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Learn from the leaders to ensure employees with children realize their full potential

Kim Peters  

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Kim Peters

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December 12, 2016

Learn from the leaders to ensure employees with children realize their full potential

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Employees balancing the demands of career and family are hardly outliers. The Census Bureau estimates nearly 65 million Americans have children under 18 at home, and most of those parents work. Employers risk losing substantial resources in training, talent and institutional knowledge if they don't meet the needs of the mothers and fathers in their teams.

Great Place to Work recently found some valuable insight to that end while ranking the 2016 Best Workplaces for Parents. Among our findings: Substantial gaps persist between men and women; and child-centered benefits, while valuable, aren't everything to working moms and dads.

Don't leave moms behind

We surveyed 120,000 working parents. The leading companies enjoyed environments where employees' overall assessment of the workplace varied little between men and women, with and without children. Among co-workers at companies that didn't make the Best Workplaces, though, fathers scored their overall experience a full 7.7 percentage points higher than mothers, who also rated their workplaces lower than non-parents.

 

Source: Great Place to Work®

Unfortunately, generational data suggest that discrepancy isn't improving over time. Across all companies certified by Great Place to Work, mothers' overall impression of the workplace was nearly identical among Baby Boomers, Gen Xers and Millennials. The gap between moms and dads shrunk somewhat between older and younger cohorts, but only because younger fathers scored their companies slightly worse than their older colleagues. As more Millennials have children, this suggests employers will need to improve their support for mothers and fathers alike to retain talent in the years ahead.

Work still matters for working parents

Employees with kids aren't one-dimensional. The biggest workplace experience gaps between mothers and their colleagues, for example, are in areas related to promotions, fairness and how much management trusts employees. During discussions about parent-friendly programs, it's important not to lose sight of the fact that parents also want to be treated the same as their peers. That means an equal shot at promotions, training and an accurate perception of their work by managers. CA Technologies, one of the Best Workplaces for Parents, excels in this area, according to one mother who works there: "One other vital benefit is the support I get from my manager and peers. My manager provides me with opportunity to learn and grow, giving me guidance and support as I need it. I am paid very well and rewarded for the work I do. I am truly valued as an employee, and for that I have extreme loyalty to CA.”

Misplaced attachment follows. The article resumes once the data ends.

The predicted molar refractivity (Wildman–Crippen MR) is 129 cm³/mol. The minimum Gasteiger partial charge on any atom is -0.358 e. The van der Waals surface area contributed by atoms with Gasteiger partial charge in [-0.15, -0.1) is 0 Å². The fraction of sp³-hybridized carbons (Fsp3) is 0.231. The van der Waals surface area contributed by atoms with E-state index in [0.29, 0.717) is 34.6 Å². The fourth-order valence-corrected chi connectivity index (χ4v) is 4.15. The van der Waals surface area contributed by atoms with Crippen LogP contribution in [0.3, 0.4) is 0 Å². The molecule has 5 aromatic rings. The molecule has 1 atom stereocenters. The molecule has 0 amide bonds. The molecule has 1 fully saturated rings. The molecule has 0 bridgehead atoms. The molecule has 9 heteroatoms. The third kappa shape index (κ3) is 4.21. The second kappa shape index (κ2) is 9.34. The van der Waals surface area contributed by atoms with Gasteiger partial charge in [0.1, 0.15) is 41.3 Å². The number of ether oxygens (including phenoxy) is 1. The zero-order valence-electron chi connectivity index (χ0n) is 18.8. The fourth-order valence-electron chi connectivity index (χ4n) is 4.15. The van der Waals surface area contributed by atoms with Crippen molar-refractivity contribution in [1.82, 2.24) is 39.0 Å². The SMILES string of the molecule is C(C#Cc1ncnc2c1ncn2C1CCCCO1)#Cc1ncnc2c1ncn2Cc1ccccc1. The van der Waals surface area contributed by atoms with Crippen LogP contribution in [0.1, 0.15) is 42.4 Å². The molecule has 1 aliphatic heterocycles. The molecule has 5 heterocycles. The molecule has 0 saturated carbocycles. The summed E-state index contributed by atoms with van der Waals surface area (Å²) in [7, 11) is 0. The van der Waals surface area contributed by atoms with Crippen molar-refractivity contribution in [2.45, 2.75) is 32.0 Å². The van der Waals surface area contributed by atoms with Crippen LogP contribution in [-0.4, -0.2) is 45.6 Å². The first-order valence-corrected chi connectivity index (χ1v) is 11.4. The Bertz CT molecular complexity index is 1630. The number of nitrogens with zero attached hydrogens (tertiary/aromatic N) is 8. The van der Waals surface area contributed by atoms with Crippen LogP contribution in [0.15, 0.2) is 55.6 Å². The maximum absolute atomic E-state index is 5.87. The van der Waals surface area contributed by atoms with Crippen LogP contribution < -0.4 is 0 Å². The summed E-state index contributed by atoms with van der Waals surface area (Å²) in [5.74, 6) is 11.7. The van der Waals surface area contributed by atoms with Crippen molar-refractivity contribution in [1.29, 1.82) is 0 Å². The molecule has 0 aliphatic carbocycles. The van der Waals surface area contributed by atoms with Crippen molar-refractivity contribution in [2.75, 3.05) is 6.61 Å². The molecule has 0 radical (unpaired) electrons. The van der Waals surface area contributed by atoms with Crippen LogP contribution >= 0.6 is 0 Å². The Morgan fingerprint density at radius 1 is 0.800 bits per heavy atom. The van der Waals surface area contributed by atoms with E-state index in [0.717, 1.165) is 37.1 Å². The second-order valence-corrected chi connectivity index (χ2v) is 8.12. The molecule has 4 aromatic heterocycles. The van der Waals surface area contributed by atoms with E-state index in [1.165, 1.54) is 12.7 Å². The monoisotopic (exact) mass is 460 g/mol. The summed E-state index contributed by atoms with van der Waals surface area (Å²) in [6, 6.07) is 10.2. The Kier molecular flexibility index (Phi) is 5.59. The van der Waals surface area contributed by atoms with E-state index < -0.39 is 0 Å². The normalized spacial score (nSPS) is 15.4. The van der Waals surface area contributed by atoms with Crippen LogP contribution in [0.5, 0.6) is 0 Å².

Bolster benefits (but don't stop there)

The Best Workplaces stand out, in part, because of their generous perks specific to parents. Among the winners:

  • Paid maternity leave averaged 63 days
  • Paid paternity leave averaged 30 days
  • On-site childcare was available across locations at 25 percent of these companies, and 36 percent helped with the cost of childcare off-site. Also, 30 percent of these organizations reimbursed childcare expenses related to work travel.

These numbers are particularly exceptional given that only one in five large U.S. corporations offers paid parental leave at all; and the U.S. remains the only developed country without a nationwide requirement for paid leave after birth.

Nonetheless, analysis of the Best Workplaces for Parents showed that benefits like these weren't actually the biggest reasons behind parents' affection for their companies. Our research found that questions related to work-life balance and time off were actually among the least predictive in determining parents' intention to stay with their companies over the long term. The same turned out to be true for non-parents. The takeaway for employers is that, while PTO and benefits focused on work-life balance enhance employee experience across the board, they aren't the only thing necessary to support working parents.

In order for companies to put their best teams on the playing field, they need to attract and retain talented people from the vast population of parents in the workforce. Doing so means acknowledging the unique needs of colleagues with children while cultivating a high level of trust in the workplace for all.

Explore all of our Best Workplaces lists here.

 

Kim Peters
Kim Peters

Kim Peters leads our Great Place to Work® Certification Program which offers companies the opportunity to measure and build a high-trust workplace culture, get certified and reviewed as a great workplace, and be eligible for all of our Best Workplaces lists, including the Fortune 100 Best Companies to Work For® list. Kim previously led the creation of Great Place to Work® Reviews, where she focused on helping job seekers understand companies’ workplace cultures. Kim has over 15 years’ leadership experience in the online recruitment industry.

 

Prior to joining Great Place to Work®, Kim launched and led a number of successful businesses in the recruitment sector including Workopolis.com, Canada’s leading job board, where she was founder and President, and Canwest Mediaworks where she served as Vice President of Online Classifieds and Eluta.ca, a Canadian job search engine combining reviews and job listings.